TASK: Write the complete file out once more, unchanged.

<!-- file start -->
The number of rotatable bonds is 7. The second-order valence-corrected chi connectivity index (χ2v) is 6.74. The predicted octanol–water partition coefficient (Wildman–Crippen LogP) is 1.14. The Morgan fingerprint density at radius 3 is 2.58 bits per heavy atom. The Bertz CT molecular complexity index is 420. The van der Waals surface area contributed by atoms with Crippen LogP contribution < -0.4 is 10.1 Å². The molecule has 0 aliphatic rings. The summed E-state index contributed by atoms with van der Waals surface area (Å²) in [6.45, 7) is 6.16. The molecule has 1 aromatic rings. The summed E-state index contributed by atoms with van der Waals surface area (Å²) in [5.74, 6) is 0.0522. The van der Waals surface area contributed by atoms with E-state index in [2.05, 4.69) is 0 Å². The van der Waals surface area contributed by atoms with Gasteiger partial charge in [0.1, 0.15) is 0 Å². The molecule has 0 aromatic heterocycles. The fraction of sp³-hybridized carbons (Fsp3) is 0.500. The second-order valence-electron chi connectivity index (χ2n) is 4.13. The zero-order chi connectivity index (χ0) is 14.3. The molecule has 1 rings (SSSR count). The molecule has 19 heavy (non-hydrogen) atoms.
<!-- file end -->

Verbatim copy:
The number of rotatable bonds is 7. The second-order valence-corrected chi connectivity index (χ2v) is 6.74. The predicted octanol–water partition coefficient (Wildman–Crippen LogP) is 1.14. The Morgan fingerprint density at radius 3 is 2.58 bits per heavy atom. The Bertz CT molecular complexity index is 420. The van der Waals surface area contributed by atoms with Crippen LogP contribution < -0.4 is 10.1 Å². The molecule has 0 aliphatic rings. The summed E-state index contributed by atoms with van der Waals surface area (Å²) in [6.45, 7) is 6.16. The molecule has 1 aromatic rings. The summed E-state index contributed by atoms with van der Waals surface area (Å²) in [5.74, 6) is 0.0522. The van der Waals surface area contributed by atoms with E-state index in [2.05, 4.69) is 0 Å². The van der Waals surface area contributed by atoms with Gasteiger partial charge in [0.1, 0.15) is 0 Å². The molecule has 0 aromatic heterocycles. The fraction of sp³-hybridized carbons (Fsp3) is 0.500. The second-order valence-electron chi connectivity index (χ2n) is 4.13. The zero-order chi connectivity index (χ0) is 14.3. The molecule has 1 rings (SSSR count). The molecule has 19 heavy (non-hydrogen) atoms.